Bil’s rating (out of 5): BBB. USA, 2001. Columbia Pictures Corporation, Forward Pass, Initial Entertainment Group, Moonlighting Films, Overbrook Entertainment, Peters Entertainment, Picture Entertainment. Story by Gregory Allen Howard, Screenplay by Stephen J. Rivele, Christopher Wilkinson, Eric Roth, Michael Mann. Cinematography by Emmanuel Lubezki. Produced by Paul Ardaji, A. Kitman Ho, James Lassiter, Michael Mann, Jon Peters. Music by Pieter Bourke, Lisa Gerrard. Production Design by John Myhre. Costume Design by Marlene Stewart. Film Editing by William Goldenberg, Lynzee Klingman, Stephen E. Rivkin, Stuart Waks. Academy Awards 2001. Golden Globe Awards 2001. Phoenix Film Critics Awards 2001.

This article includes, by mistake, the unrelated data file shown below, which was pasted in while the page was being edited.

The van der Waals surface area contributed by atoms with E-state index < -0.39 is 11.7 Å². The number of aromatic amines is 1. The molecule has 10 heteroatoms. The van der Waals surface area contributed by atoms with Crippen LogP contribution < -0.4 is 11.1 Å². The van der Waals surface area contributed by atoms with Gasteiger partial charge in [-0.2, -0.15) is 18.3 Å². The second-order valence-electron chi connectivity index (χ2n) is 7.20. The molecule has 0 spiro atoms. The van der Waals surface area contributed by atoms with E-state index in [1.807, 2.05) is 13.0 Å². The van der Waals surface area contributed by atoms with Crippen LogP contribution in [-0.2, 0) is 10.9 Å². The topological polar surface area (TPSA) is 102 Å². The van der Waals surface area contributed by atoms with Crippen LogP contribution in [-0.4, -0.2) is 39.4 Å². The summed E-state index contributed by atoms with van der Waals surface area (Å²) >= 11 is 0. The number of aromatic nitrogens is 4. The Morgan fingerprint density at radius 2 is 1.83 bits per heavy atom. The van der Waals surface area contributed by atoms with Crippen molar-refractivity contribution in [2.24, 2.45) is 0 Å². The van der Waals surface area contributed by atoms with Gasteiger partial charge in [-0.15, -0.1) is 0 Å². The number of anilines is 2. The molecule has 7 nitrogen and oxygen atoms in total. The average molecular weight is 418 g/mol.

Michael Mann fails to recapture the glory of his marvelous The Insider, but there’s no denying that he has come up with a compelling and entertaining biopic about the career of boxing champion Muhammad Ali. Played here with ferocious intensity by Will Smith, we watch as Ali mouths off his way through personal tragedies (failed relationships with many women, abandonment by the Islamic Nation that he has pledged his life to) and career obstacles (his draft dodge that temporarily cost him his boxing license) until reaching super stardom at a historical boxing match in Zaire against George Foreman (the famous “Rumble In The Jungle” that was the subject of the Academy Award-winning documentary When We Were Kings). Though the dialogue and photography can’t be criticized one bit, the film is uneven and loses its passion considerably in its last third, failing to maintain the marvelous rhythm it sets up before that point. However, Smith’s performance captures Ali’s humour and tenacity and keeps the engine steaming long beyond where it deserves to go. Mann has assembled a brilliant cast of supporting characters to surround him, including Jon Voight doing a terrifyingly accurate Howard Cosell impersonation (under heavy makeup and hair prosthesis), Ron Silver, Jada Pinkett Smith (Will’s real-life wife), Nona Gaye (Marvin’s daughter), Jeffrey Wright, Jamie Foxx (who as Ali’s close friend and co-manager is the best performance in the film other than Smith), and a fantastic Mario Van Peebles as Malcolm X, a performance that almost gives Denzel Washington‘s a good run for its money. Ali is no Raging Bull, but boxing fanatics will definitely be pleased.